“Someone with laser-like focus on the future;” that is one of the phrases American Public Transportation Association President Bill Millar used to describe Michael Townes, 2007-2008 APTA chair and president/CEO of Hampton Roads Transit, at APTA’s Annual Meeting and Expo in San Diego. His term as chair came to an end as he danced with Dr. Beverly Scott, 2008-2009 APTA chair and CEO of MARTA. Of his tenure as chair, Townes spoke of the extraordinary year, the honor of serving and the incredible opportunity he had to make a difference in an industry he loves.
When I talked to Townes prior to the Annual Meeting, he knew this passing of the gavel would be a bittersweet time. He had said, “There will be a sense of relief that it has come to an end, but there will be a bit of disappointment that it’s come to an end as well.”
It has been a tremendous honor Townes said, of being chair. He also said, “It’s an opportunity for me to give back to an industry which I care deeply about, which I’ve spent my life trying to advance.”
But it’s also demanding and time-consuming to serve as chair. He clarified, it’s not time consuming in that he needed to do everything. “We’ve got all these great people that are doing the work, but it’s demanding in terms of you ask people to do things, then you should be there to support them.” He added, “You should live your responsibilities in terms of presiding over the meetings that are expected for you to preside over and being the cheerleader for things like the American Public Transportation Foundation.
“It’s honorific. You feel good about yourself, it makes you feel like you’ve achieved something in your career field and you have,” he said. “You’re right there at the point which significant activities and decisions are being made.”
Transit Around the World
Townes’ father had been involved in the charter coach business and that served as one induction to transit. The other would be an internship. “I had become interested in planning while in undergraduate school,” Townes says. “What led to the focus on transportation was an internship at a local MPO, before they were even called MPOs.”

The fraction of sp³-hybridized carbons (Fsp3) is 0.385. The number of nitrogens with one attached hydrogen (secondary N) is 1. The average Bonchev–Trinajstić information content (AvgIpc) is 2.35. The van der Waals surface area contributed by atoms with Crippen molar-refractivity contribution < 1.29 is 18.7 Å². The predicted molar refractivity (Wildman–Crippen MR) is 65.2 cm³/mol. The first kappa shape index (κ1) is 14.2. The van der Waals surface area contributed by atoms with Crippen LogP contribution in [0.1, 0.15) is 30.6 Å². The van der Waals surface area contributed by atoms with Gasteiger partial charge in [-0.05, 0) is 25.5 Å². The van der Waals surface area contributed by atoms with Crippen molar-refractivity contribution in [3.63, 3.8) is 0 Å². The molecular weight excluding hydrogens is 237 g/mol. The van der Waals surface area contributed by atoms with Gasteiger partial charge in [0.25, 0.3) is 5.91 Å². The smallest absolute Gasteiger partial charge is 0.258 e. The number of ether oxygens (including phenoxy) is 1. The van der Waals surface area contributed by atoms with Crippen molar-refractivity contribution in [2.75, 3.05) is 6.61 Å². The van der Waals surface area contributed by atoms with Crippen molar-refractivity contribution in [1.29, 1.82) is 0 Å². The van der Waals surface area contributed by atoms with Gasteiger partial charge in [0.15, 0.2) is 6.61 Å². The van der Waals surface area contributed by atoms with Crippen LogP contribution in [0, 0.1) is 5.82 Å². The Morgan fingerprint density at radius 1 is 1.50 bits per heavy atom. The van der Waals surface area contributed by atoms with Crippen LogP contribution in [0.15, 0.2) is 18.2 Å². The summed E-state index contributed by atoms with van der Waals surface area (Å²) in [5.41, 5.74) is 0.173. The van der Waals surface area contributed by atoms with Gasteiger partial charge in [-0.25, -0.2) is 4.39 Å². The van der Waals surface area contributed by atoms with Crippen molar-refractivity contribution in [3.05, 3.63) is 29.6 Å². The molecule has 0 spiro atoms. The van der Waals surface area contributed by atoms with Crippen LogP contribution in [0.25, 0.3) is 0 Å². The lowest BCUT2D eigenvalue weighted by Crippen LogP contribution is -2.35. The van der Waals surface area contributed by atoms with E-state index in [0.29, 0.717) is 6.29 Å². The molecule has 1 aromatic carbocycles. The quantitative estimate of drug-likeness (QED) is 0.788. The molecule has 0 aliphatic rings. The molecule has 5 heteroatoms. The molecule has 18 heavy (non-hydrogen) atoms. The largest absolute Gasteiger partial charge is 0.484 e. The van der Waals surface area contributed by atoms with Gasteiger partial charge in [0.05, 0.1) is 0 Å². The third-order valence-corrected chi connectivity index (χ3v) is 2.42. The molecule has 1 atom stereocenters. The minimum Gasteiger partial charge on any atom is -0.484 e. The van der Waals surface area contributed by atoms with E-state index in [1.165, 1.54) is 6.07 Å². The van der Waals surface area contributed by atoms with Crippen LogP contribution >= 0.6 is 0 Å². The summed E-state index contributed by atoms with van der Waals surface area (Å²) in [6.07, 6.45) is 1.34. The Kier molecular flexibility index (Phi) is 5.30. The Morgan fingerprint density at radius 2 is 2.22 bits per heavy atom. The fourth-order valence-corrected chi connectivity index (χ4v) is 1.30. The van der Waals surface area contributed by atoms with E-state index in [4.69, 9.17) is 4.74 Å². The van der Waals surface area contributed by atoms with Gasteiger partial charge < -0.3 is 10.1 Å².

It’s the intensity of the operations and the aspect of working in a field that provides a service to the community. “You can do things that are valuable to the community you live in and have a direct impact — a positive impact — on people’s lives in terms of providing connections for them to have access to improve their lives through education and access to jobs.”
While at his internship at the Planning District Commission in Virginia, those thoughts stuck with him as that is how he would like to spend his professional career.
For the past 23 years Townes has been in Hampton Roads and in January 2002, he was selected as the first president and chief executive officer of the renamed Hampton Roads Transit. It wasn’t intentional to come back to his hometown, but he did joke that it is to the liking of his parents.
While in graduate school and as a result of those experiences at the Planning District Commission, he was recruited by ATE Management and Service Company Inc., the predecessor company of First Transit. During his interview in Cincinnati he realized that there was this big world of public transportation out there and that there were a variety of opportunities that could come his way with the firm. “One of the things that I found out in the set of interviews was that they had at the time, a major turnkey contract to plan and build and train Saudis to plan and build a transit system,” says Townes. “There’s the opportunity to be involved in that contract and go over to help Saudis set up transit operations in their country.
“That was very exciting for a young man my age coming out of school, post-Vietnam-era-graduate who wanted to see the world but didn’t necessarily want to join the military.” He continues, “And within two years of my tenure at Greater Richmond’s Transit I was able to access that opportunity through ATE and I went over to Saudi Arabia.”
Townes was the director of planning, marketing and scheduling for the El Tiaf division of the Saudi Arabian Public Transport Company. He says about the challenging job and environment, “You either didn’t do well and didn’t stay around long or you challenged yourself and you found out that you could meet the challenges of this environment and you gained confidence and experience by that.”
Townes was one of those that did well in that environment. Not only did he gain experience and confidence, as he says, he came back with a “lucky strike extra.”